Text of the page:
According to World Population Review (WPR), as of 2022, 26 states require that abstinence not only be taught, but recommended as the best way to prevent pregnancy and sexually transmitted infections (STIs). While this is true, as abstinence is the only 100 percent effective way to prevent these concerns in teenagers, it is in most cases the least practical. This is because teenagers are going to engage in sexual acts. This has always been the case and will continue to be forever. The most effective way to prevent teen pregnancy and the spread of STIs is to incorporate an up-to-date sex education curriculum in schools. Additionally, these courses should be taught by trained professionals.
Alabama is a key example of the importance of sexual education. In 2020 Alabama had the highest rate of teen pregnancies, at 24.8 births per 1,000 females ages 15-19, according to the Centers for Disease Control and Prevention (CDC). Alabama sex education curriculum is not required by law to be medically accurate, successive across grade levels, or taught by trained instructors. In addition, parents are not required to be involved in the development and approval of the curriculum. While there might not be an official causation between faulty sexual education in the United States and increased STI and teen pregnancy rates, it has been proven that there is a correlation.
“The United States ranks first among developed nations in rates of both teenage pregnancy and sexually transmitted diseases. In an effort to reduce these rates, the U.S. government has funded abstinence-only sex education programs for more than a decade…Using the most recent national data (2005) from all U.S. states with information on sex education laws or policies,” says an article published in 2011 called Abstinence-Only Education and Teen Pregnancy Rates: Why We Need Comprehensive Sex Education in the U.S by Kathrin F. Stanger-Hall and David W. Hall. “We show that increasing emphasis on abstinence education is positively correlated with teenage pregnancy and birth rates.”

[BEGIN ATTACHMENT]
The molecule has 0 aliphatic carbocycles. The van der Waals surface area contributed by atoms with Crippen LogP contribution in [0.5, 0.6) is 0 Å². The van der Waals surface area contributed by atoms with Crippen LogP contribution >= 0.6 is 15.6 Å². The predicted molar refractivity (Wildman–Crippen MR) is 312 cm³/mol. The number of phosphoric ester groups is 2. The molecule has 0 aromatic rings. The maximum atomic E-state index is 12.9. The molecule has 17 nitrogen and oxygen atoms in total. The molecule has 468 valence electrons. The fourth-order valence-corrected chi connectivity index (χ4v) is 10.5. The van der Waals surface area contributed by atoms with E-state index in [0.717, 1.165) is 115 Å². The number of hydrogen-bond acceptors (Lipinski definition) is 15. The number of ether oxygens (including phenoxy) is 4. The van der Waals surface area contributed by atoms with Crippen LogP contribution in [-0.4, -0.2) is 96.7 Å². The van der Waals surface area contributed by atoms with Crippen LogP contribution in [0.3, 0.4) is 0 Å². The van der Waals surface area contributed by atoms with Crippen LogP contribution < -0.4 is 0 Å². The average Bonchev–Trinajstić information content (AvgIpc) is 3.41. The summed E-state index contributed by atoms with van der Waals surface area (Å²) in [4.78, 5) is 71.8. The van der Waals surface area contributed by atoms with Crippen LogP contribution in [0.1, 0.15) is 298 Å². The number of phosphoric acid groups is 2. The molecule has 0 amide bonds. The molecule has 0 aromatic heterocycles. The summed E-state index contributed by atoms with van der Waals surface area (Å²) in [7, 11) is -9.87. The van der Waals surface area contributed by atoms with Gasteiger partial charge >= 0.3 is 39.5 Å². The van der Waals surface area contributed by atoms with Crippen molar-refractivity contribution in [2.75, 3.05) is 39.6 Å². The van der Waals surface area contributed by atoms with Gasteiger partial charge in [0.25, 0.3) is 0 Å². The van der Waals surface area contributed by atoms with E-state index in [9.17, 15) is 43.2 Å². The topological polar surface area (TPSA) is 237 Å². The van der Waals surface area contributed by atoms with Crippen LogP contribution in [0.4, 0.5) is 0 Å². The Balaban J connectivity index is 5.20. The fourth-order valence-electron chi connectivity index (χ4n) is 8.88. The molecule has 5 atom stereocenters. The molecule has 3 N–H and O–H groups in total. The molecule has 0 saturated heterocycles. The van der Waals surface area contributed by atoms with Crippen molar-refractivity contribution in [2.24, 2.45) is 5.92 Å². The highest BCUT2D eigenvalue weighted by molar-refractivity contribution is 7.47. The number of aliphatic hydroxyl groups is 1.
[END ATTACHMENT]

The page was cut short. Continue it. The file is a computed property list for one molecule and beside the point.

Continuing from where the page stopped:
High school students also feel that sexual education is important for a well-rounded health education. “Sex [education] is important to me because it helps protect students’ sexual health,” says Franklin student Avani Stevens-Rose (11). “I also did a project earlier this year about sexual assault and read several sources that pointed towards more comprehensive sexual education, including [that] education on consent helped reduce sexual assault and improved reporting rates among victims.” There are other benefits to sex education, other than the prevention of teen pregnancy and STIs. As mentioned by Stevens-Rose, there is also a correlation in the quality of sexual education with the number of sexual assaults. According to the National Center for Biotechnology Information, “Pre-college comprehensive sexuality education, including skills-based training in refusing unwanted sex, may be an effective strategy for preventing sexual assault in college. Sexual assault prevention needs to begin earlier; successful prevention before college should complement prevention efforts once students enter college.” The physical, mental, and emotional damages that are caused by sexual assault are profusely damaging and lifelong. If there is even a chance that sexual education can reduce sexual assault, that is something we have to pursue.
As a whole, the benefits of well-taught sexual education vastly outnumber any drawbacks. Teenagers want sex education, so no adults should get to deny students access to it. Between preventing the spread of STIs, teenage pregnancies, and sexual assault, as well as a better knowledge of sexual health, sex education is an amazing resource for teens. Teenagers will have sexual relationships; there is no way around it. The only way to keep them safe is to educate them. Good sex education shouldn’t be a privilege, it should be a requirement. As a society, we can, and should, do better.